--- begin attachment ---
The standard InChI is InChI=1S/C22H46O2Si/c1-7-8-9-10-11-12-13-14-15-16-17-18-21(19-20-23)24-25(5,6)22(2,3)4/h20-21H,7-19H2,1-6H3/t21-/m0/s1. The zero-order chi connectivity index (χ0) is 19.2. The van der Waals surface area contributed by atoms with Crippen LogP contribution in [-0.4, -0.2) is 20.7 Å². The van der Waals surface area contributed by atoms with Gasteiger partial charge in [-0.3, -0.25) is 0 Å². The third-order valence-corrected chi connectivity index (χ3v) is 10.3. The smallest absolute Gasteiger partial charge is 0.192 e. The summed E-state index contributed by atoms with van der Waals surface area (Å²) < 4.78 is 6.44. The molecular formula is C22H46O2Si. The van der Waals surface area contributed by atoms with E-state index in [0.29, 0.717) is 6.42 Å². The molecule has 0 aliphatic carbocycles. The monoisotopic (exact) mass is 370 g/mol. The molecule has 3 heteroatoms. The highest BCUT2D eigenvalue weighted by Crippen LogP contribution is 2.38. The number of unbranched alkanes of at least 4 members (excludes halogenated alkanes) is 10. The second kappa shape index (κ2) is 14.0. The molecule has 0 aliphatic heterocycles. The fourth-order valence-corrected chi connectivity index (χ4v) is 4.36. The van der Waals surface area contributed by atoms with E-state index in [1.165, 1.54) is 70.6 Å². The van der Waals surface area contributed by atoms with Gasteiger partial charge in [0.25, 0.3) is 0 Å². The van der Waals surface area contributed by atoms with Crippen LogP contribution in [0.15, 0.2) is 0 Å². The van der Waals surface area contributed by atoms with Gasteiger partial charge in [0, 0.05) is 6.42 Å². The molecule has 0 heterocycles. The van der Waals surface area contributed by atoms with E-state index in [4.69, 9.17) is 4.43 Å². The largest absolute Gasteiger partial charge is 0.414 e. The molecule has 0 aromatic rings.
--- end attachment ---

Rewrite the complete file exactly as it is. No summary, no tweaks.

The standard InChI is InChI=1S/C22H46O2Si/c1-7-8-9-10-11-12-13-14-15-16-17-18-21(19-20-23)24-25(5,6)22(2,3)4/h20-21H,7-19H2,1-6H3/t21-/m0/s1. The zero-order chi connectivity index (χ0) is 19.2. The van der Waals surface area contributed by atoms with Crippen LogP contribution in [-0.4, -0.2) is 20.7 Å². The van der Waals surface area contributed by atoms with Gasteiger partial charge in [-0.3, -0.25) is 0 Å². The third-order valence-corrected chi connectivity index (χ3v) is 10.3. The smallest absolute Gasteiger partial charge is 0.192 e. The summed E-state index contributed by atoms with van der Waals surface area (Å²) < 4.78 is 6.44. The molecular formula is C22H46O2Si. The van der Waals surface area contributed by atoms with E-state index in [0.29, 0.717) is 6.42 Å². The molecule has 0 aliphatic carbocycles. The monoisotopic (exact) mass is 370 g/mol. The molecule has 3 heteroatoms. The highest BCUT2D eigenvalue weighted by Crippen LogP contribution is 2.38. The number of unbranched alkanes of at least 4 members (excludes halogenated alkanes) is 10. The second kappa shape index (κ2) is 14.0. The molecule has 0 aliphatic heterocycles. The fourth-order valence-corrected chi connectivity index (χ4v) is 4.36. The van der Waals surface area contributed by atoms with E-state index in [1.165, 1.54) is 70.6 Å². The van der Waals surface area contributed by atoms with Gasteiger partial charge in [0.25, 0.3) is 0 Å². The van der Waals surface area contributed by atoms with Crippen LogP contribution in [0.15, 0.2) is 0 Å². The van der Waals surface area contributed by atoms with Gasteiger partial charge in [0, 0.05) is 6.42 Å². The molecule has 0 heterocycles. The van der Waals surface area contributed by atoms with E-state index in [4.69, 9.17) is 4.43 Å². The largest absolute Gasteiger partial charge is 0.414 e. The molecule has 0 aromatic rings.